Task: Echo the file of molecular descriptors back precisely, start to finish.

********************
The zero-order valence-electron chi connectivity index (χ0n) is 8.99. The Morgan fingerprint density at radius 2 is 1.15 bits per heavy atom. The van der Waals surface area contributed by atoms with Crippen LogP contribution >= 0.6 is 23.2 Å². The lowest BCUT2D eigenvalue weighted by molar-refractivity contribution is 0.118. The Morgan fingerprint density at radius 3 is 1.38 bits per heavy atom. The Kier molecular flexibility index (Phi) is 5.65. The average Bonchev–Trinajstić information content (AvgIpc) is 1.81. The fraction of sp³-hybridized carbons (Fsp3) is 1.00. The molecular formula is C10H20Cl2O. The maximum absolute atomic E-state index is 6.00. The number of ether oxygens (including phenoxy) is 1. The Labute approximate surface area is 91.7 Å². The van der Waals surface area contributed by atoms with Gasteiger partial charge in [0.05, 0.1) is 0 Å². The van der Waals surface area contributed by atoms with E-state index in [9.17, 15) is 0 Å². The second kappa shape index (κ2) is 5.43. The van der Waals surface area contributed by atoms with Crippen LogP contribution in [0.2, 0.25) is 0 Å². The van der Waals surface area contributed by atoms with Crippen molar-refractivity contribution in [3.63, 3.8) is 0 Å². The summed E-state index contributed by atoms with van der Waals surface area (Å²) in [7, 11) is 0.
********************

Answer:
The zero-order valence-electron chi connectivity index (χ0n) is 8.99. The Morgan fingerprint density at radius 2 is 1.15 bits per heavy atom. The van der Waals surface area contributed by atoms with Crippen LogP contribution >= 0.6 is 23.2 Å². The lowest BCUT2D eigenvalue weighted by molar-refractivity contribution is 0.118. The Morgan fingerprint density at radius 3 is 1.38 bits per heavy atom. The Kier molecular flexibility index (Phi) is 5.65. The average Bonchev–Trinajstić information content (AvgIpc) is 1.81. The fraction of sp³-hybridized carbons (Fsp3) is 1.00. The molecular formula is C10H20Cl2O. The maximum absolute atomic E-state index is 6.00. The number of ether oxygens (including phenoxy) is 1. The Labute approximate surface area is 91.7 Å². The van der Waals surface area contributed by atoms with Gasteiger partial charge in [0.05, 0.1) is 0 Å². The van der Waals surface area contributed by atoms with E-state index in [9.17, 15) is 0 Å². The second kappa shape index (κ2) is 5.43. The van der Waals surface area contributed by atoms with Crippen LogP contribution in [0.2, 0.25) is 0 Å². The van der Waals surface area contributed by atoms with Crippen molar-refractivity contribution in [3.63, 3.8) is 0 Å². The summed E-state index contributed by atoms with van der Waals surface area (Å²) in [7, 11) is 0.